[This message has been edited by bunky (edited July 01, 2000).]
  9. by   JillR
    My opinion. Kardex--expremely helpful. Careplans---a waste of time.
  10. by   LRM
    So are you saying that you have to write out clinical notes, careplans and Kardex (not heard of Kardex down here, assume they are a filing system will days Tx, pts needs, ect) each shift?

    Like I said, we use NCP as legal docs so they must be accurate & updated each shift & the info doesn't need to be duplicated on other docs.

    Bunky, you say after a while you know what to do with each diagnosis but how about new nurses to the ward (agency, pool) and inexperienced nurses. Surely a plan (written by an experienced nurse) that identifies accurately the client's needs allows for continuity of care & safe nursing practice?
  11. by   bunky
    LRM, a Kardex is not a legal document, but it does contain all the important facts at a glance, like diet, and needs like whether or not the patient is receiving PT, labs to be done, X-rays, and in some places it even contains all the meds that the person is on. It also contains things like whether or not the person is at risk for falls, or bleeding, or on restraints. This Karedex is updated whenever there's a change or a new order. The careplans are to be updated daily, and this always falls on the night shift, although it is supposed to be whenever you notice something new. At the facility where I am at now, the care plans are so brief, one could not possibly take any meaningful info off of them. For example, you have selected diagnosis to choose from, so say it's potential for infection. Well it doesn't allow you to be specific, there is no space to write in goals, or implementation of any standard of care one would follow, so how can that be of help to anyone? The more meaningful history data is on the nursing history, and the Kardex contains info that a new nurse to the unit would find helpful to know. From the look of the careplans here, they are so streamlined just to fill the state requirements, just barely. Another facility I worked at had HUGE careplans, and as a result, they got ignored. They tried to be too alll encompassing rather than focusing on why the patient was actually there. This is sad, but nursing diagnoses like "Disturbance in body image" just aren't used here because there is no time to care about that! Unless the patient is actually expressing those feelings or behaviours, the emotional psychosocial diagnosis aren't used and interestingly enough they aren't amongst the ones on our list of diagnois to choose from either. Doesn't that say something extremely sad?!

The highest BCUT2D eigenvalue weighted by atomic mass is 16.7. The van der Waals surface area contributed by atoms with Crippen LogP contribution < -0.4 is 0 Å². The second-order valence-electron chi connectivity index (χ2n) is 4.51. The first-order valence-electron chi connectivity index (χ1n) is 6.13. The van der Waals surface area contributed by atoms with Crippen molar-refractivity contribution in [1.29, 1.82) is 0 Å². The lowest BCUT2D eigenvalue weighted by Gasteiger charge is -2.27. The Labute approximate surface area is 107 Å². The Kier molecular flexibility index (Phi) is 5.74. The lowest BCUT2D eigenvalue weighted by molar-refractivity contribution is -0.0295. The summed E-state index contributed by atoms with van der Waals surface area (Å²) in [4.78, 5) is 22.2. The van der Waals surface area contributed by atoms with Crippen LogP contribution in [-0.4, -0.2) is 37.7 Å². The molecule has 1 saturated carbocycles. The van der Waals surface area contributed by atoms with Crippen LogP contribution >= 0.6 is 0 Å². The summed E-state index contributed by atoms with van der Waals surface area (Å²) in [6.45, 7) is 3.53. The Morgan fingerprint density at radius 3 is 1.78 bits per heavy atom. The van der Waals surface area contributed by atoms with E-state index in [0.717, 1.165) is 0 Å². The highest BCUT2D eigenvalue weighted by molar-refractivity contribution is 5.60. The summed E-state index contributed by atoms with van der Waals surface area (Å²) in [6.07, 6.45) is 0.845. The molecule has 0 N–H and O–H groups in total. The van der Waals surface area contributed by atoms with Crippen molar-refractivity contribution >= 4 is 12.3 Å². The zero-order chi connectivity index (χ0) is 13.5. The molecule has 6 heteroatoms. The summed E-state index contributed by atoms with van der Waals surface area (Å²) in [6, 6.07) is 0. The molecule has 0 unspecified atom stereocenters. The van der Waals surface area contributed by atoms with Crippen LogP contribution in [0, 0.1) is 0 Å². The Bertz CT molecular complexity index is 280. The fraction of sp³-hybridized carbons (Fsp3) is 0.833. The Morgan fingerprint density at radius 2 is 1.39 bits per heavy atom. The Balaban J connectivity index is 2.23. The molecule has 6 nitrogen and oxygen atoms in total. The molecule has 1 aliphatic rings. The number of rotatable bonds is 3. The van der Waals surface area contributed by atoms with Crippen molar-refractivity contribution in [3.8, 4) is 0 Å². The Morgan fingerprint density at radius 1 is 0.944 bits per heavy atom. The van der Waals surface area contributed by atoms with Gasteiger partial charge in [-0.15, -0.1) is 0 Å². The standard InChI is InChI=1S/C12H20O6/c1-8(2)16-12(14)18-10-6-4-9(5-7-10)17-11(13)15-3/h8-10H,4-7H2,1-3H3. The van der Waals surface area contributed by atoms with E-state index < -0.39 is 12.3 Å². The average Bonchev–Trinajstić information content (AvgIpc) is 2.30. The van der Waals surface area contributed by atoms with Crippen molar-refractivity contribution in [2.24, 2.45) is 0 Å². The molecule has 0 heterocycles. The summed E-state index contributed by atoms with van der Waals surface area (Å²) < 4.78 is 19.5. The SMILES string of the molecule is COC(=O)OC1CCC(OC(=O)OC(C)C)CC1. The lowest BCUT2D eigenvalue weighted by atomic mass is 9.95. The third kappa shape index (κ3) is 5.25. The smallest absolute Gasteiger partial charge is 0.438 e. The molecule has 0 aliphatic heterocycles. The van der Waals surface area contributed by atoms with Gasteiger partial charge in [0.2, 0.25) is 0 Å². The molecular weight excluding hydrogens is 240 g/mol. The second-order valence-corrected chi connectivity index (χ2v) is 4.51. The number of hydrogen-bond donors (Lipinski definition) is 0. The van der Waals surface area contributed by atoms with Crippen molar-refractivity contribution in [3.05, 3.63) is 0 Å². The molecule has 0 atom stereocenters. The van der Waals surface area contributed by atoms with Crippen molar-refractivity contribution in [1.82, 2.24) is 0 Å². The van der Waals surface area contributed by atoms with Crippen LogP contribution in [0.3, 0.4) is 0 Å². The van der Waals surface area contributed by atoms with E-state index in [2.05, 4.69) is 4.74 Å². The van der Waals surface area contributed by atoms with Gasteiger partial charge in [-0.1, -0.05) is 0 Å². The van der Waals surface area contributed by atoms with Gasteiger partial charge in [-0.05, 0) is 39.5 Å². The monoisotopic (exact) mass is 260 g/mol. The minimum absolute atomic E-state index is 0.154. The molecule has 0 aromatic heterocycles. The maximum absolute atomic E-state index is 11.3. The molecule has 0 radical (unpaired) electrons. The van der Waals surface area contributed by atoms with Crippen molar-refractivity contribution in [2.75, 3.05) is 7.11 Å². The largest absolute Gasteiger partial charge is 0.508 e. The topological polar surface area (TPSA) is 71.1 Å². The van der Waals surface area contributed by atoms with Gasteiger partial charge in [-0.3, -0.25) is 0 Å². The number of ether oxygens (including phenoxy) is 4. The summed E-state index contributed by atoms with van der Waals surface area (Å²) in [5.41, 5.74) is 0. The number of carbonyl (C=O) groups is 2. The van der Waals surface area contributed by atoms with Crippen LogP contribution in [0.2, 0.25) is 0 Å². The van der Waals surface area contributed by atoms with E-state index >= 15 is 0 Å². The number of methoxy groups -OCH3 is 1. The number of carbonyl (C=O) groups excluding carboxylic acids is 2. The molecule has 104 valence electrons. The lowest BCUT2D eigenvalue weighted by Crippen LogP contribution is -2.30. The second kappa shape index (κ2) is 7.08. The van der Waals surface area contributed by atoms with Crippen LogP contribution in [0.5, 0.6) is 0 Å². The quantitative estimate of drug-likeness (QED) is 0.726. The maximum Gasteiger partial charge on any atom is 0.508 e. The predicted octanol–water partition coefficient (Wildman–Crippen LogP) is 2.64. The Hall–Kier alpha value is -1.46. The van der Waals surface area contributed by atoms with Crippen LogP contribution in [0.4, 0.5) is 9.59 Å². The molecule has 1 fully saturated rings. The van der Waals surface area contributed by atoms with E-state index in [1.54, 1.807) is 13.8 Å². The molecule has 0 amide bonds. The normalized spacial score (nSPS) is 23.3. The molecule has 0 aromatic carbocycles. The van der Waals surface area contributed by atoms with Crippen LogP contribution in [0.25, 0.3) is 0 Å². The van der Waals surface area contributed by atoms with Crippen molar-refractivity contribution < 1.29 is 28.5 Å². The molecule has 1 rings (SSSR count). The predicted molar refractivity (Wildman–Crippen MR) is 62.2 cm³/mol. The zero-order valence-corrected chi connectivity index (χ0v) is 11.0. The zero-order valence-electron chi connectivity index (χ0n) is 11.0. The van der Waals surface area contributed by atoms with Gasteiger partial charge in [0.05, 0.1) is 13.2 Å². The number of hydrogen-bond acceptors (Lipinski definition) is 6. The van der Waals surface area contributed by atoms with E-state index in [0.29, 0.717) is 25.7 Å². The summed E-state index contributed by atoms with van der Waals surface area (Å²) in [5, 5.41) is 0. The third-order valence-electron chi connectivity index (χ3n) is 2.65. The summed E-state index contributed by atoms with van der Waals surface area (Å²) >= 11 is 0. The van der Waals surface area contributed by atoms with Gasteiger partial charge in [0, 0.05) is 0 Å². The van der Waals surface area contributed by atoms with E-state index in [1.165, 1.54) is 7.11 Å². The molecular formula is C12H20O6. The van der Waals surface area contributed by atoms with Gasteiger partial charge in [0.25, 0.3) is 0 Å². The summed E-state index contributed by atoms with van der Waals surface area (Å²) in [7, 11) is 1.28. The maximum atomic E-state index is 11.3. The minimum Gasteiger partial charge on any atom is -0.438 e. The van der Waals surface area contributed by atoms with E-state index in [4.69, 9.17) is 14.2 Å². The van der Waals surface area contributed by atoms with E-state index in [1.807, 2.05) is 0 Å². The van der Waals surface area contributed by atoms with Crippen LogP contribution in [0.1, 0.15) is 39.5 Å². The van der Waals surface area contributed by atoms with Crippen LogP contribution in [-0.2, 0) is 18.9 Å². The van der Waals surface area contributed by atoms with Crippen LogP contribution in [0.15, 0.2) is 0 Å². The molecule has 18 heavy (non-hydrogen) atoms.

We do a lot of duplicate paperwork here just to cover your butt. For instance we will chart about lung sounds, and O2 sats even though RT is charting the same thing. If the pt has a fracture, we'll talk about them being up on crutches or getting out of bed etc, and walking with a walker, even though PT is charting the same things. Unlike what you describe, which we did use in Canada too, each discipline here has their own set of notes in a chart, and many times we overlap because the patient is there for a problem that requires more than just nursing care. Each shift does and documents on a flow sheet type of chart a head to toe assessment on a general surgical unit where I am right now. We then document much of those same findings on our nurses notes, and the push here is to document on our nurses notes every two hours! Even if nothing has changed, we are still to write something that proves we at least looked in at that patient. A new nurses note and attached flow sheet is began everyday and is used by all three shifts.

    Does that answer your questions LRM?

    [This message has been edited by bunky (edited July 22, 2000).]
  12. by   hollykate
    I tend to agree with both Bunky and LRM. Care plans are a little overkill when you are familiar with the unit and the pt population. But, when we get off-service (because of tight beds this year we had a bunch of med-surg pts on a postpartum floor)patient, getting the care plan, or "standard of care". The standard of care states what any pt with a fx, or gi sx, or what not, needs to have (TCDB, or certain wierd labs. After a while, youmemorize your pt. population, but when that one wierd pt rolls in, it can be a life saver.
  13. by   nanjam
    Although care plans can be appropriate when current and focused, they are often viewed as one more thing to do, one more piece of paper to address.